(Continued from this earlier installment)
Bar Crudo is a tiny jewelbox of place, with of a raw bar on the ground floor with a narrow counter, and an attic-like upstairs dining room. It looks like one of those European buildings from the time when people paid taxes according to the width of their houses. The decor is modern and fanciful, with zinc topped tables, and an artistic installation of lights designed to look like jellyfish dangling at the end of the room above the staircase.
Crudo roughly translates to the Italian version of sushi, and at Bar Crudo, the thinly sliced raw fish are composed with inventive accompaniments to compliment the flavors. In addition to the raw bar items, there are a number of salads and hot dishes on the menu - including their made to order seafood chowder, and a whole grilled fish.
We tried nearly every raw dish and shared everything. As you might expect, some of the combinations were more successful than others, and some of us liked them more than the others did. The Arctic Char with creme fraiche and dill was universally adored - it was melt in your mouth buttery and sweet. (It was recommended to me by at least two respectable foodies when I told them we were dining there.) The selections change frequently, but many of their flavor combinations are consistent - we liked the accompaniment of sprouts, daikon and citrus with the hamachi - but I was less impressed with the lobster oil and pineapple vinaigrette that came with the tombo. If I were to go back, I frankly might not order the raw fish at all - I was so thoroughly captivated by the heirloom tomato salad with lobster and burrata and the sublime house-made chowder that it would be difficult for me not to order both.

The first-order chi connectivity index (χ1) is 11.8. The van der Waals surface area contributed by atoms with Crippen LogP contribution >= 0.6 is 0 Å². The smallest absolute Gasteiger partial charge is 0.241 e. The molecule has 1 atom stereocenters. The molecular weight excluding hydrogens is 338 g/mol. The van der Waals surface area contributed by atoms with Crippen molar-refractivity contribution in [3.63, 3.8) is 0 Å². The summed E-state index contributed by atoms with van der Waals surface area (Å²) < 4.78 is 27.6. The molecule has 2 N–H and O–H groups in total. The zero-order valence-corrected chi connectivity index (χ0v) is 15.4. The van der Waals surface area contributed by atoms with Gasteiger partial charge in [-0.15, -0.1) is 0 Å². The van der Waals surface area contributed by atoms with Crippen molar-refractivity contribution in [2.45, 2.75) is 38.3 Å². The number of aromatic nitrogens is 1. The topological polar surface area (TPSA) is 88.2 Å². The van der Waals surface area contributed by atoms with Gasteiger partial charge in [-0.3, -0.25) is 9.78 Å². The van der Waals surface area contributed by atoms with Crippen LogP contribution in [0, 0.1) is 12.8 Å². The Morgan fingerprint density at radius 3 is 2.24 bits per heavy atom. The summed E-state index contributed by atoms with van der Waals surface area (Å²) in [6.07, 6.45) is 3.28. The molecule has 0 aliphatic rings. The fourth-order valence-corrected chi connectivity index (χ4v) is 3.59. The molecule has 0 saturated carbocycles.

The lobster salad, pictured above - was a inventive but thoroughly appropriate combination of large wedges of heirloom tomato, fresh arugula, basil - mild, creamy burrata and chilled poached lobster. The only off note in the whole thing was that the peas on the plate were completely raw. While I believe that most vegetables do taste better uncooked - peas are not in that category. They were hard and starchy, and would have been far better blanched.
The chowder is a bacon-accented bisque, loaded with fresh seafood. Each bowl is made to order, ensuring that nobody winds up with the overcooked rubbery stuff at the bottom of the bucket. It's extremely rich and a large serving - two could easily share it.
We had a great time at dinner - I really enjoyed introducing Sam to Tracy and Tommy and they loved her as well of course!
(Next up, day two - lunch at Pizzeria Delfina and Bi Rite Creamery with Joy, the De Young Museum and Boulevard!)